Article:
Last night I listened to Detroit Mayor Dave Bing’s State of the City address. There was a certain poignancy about it. He has to know it’s extremely likely that an emergency manager will be appointed soon, which will make him a virtual figurehead.
The speech was positive and upbeat, and listed the good things he has done and he is trying to do. There will be, he promised, yet another crime strategy. More vacant structures will be knocked down. The new authority will try to get the street lights back on.
When it was over, the speech was criticized by some for emphasizing the positive too much. I could see their point. But that’s not what this speech was for, really. Bing was speaking to history. He was, in a sense, justifying his time as mayor.
Bing has been a Detroit icon for nearly half a century, as basketball player, then businessman. People begged him to run for years before he finally did four years ago. He hasn’t said whether he’ll run for reelection.
But in any event, this was the report of a good and decent man who inherited a mess too big for anyone to solve. “My administration inherited a $332 million accumulated deficit,” plus nearly 14 billion in long-term liabilities, he said. He added, “there have not been any payless paydays, no Emergency Manager -- to date.” He knows one is coming.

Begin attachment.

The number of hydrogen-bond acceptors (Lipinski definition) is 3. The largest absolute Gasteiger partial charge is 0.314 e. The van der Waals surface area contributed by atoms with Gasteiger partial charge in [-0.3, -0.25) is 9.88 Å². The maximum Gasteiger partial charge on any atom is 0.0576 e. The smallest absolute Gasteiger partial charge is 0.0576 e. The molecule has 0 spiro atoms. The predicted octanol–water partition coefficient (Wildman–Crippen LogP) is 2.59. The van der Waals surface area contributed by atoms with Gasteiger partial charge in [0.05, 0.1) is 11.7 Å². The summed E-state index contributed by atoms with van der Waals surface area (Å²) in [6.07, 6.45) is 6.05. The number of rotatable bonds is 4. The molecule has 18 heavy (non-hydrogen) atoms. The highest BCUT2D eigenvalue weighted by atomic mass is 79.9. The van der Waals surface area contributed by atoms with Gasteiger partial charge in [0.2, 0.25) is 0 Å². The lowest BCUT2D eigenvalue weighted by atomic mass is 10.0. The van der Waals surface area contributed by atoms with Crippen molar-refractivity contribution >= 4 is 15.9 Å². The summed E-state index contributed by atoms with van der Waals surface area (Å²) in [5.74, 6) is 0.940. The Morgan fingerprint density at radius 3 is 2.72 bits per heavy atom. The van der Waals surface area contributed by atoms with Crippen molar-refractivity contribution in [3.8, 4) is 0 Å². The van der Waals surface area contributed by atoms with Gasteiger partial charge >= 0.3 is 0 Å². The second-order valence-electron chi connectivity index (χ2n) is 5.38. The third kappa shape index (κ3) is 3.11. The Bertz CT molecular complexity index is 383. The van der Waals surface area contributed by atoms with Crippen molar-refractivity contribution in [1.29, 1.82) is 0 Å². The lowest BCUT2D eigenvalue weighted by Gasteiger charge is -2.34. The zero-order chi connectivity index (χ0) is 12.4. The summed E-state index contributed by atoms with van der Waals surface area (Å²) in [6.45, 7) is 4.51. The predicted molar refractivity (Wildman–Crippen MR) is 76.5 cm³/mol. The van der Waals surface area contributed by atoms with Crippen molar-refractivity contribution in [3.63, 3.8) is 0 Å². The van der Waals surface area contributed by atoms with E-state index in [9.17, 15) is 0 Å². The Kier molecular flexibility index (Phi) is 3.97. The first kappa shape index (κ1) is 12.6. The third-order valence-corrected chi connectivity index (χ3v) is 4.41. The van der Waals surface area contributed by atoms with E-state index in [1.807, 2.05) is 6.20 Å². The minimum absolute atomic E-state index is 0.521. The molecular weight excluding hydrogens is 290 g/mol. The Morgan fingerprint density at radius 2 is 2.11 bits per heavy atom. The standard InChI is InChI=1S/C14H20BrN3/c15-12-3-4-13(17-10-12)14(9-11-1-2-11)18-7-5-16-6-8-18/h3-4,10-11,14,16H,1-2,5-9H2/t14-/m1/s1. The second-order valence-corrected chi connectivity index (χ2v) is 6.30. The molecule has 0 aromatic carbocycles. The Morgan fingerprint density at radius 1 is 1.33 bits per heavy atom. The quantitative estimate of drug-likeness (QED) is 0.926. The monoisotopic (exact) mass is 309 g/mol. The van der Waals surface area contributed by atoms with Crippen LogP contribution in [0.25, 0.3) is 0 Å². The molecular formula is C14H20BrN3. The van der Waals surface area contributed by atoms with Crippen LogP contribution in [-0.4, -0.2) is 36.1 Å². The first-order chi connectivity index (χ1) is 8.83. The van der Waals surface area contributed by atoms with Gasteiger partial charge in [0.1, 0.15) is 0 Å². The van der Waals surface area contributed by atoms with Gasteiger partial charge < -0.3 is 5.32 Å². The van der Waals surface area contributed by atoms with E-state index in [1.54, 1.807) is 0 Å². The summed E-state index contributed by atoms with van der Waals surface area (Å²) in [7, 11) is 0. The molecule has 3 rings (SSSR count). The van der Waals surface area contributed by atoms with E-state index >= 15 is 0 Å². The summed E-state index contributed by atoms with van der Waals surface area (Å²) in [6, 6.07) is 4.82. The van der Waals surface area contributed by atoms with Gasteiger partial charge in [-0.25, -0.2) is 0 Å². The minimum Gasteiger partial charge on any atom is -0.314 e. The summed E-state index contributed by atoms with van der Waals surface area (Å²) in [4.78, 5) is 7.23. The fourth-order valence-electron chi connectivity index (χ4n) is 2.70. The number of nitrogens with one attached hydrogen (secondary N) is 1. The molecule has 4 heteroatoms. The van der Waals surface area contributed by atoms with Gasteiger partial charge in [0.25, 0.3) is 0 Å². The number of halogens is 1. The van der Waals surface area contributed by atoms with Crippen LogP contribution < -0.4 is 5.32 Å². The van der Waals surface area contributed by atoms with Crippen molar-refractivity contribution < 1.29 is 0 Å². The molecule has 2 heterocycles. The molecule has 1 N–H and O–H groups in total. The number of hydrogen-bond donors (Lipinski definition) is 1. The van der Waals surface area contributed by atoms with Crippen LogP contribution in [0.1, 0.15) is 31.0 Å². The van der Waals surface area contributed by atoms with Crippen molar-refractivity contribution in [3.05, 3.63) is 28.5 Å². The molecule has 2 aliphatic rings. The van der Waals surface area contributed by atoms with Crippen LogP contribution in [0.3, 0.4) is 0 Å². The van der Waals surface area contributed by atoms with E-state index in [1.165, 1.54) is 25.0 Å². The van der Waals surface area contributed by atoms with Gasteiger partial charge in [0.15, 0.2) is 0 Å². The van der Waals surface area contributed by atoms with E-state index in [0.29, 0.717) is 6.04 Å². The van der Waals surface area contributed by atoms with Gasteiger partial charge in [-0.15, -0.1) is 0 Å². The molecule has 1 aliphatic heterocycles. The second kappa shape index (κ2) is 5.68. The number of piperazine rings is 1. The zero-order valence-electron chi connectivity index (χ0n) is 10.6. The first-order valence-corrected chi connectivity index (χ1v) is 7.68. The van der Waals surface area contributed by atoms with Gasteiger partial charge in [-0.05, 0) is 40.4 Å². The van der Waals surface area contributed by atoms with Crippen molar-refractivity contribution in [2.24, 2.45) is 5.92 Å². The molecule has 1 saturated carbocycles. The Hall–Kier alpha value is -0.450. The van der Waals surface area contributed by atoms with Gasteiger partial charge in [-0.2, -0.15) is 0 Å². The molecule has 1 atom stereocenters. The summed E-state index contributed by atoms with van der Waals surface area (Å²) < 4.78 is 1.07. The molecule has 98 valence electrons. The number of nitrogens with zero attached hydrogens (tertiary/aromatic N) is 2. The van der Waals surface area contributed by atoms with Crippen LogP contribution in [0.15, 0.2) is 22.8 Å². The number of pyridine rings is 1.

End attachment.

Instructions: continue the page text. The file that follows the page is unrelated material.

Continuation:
The night before his speech, I went to dinner in a rough part of the city with a man who is, in his own way, a cultural icon. John King owns one of the largest used book stores in the country, which sits at the intersection of Lafayette Boulevard and the Lodge. People come from all over the nation to see some of his treasures.
King, who looks a little like Ichabod Crane and a little like General Custer, turns 63 tomorrow. He has lived in the city his entire life. Most of his employees are Detroiters whom he hires and trains. But Detroit’s bureaucracy doesn’t make living and doing business there easy.
A few years ago, King built a lovely little apartment for himself atop one of his buildings. When he tried to sign up for cable TV, the city tried to charge him $3,000 a month. He bought a satellite dish.
In December the city informed him they had been undercharging his water bill. He said, okay, I’ll pay more. Then they sent him a bill for more than $13,000 dollars. He hasn’t had any luck getting them to return his calls.
He told me about this as we drove down Fort Street, past mile after mile of deserted factories with roofs caved in, too many even to count. “East Berlin,” he said. Circa 1950. We ate in a tiny hole-in-the wall Mexican restaurant on a street called Lawndale, where there are no streetlights and everyone was Hispanic.
Living in the city is gradually wearing him out. His significant other, Janelle, would like to give up and move to San Francisco. King admits it’s more tempting all the time. Thousands and thousands like him have left. What’s not clear is what any mayor, or emergency manager, can do to get them to stay.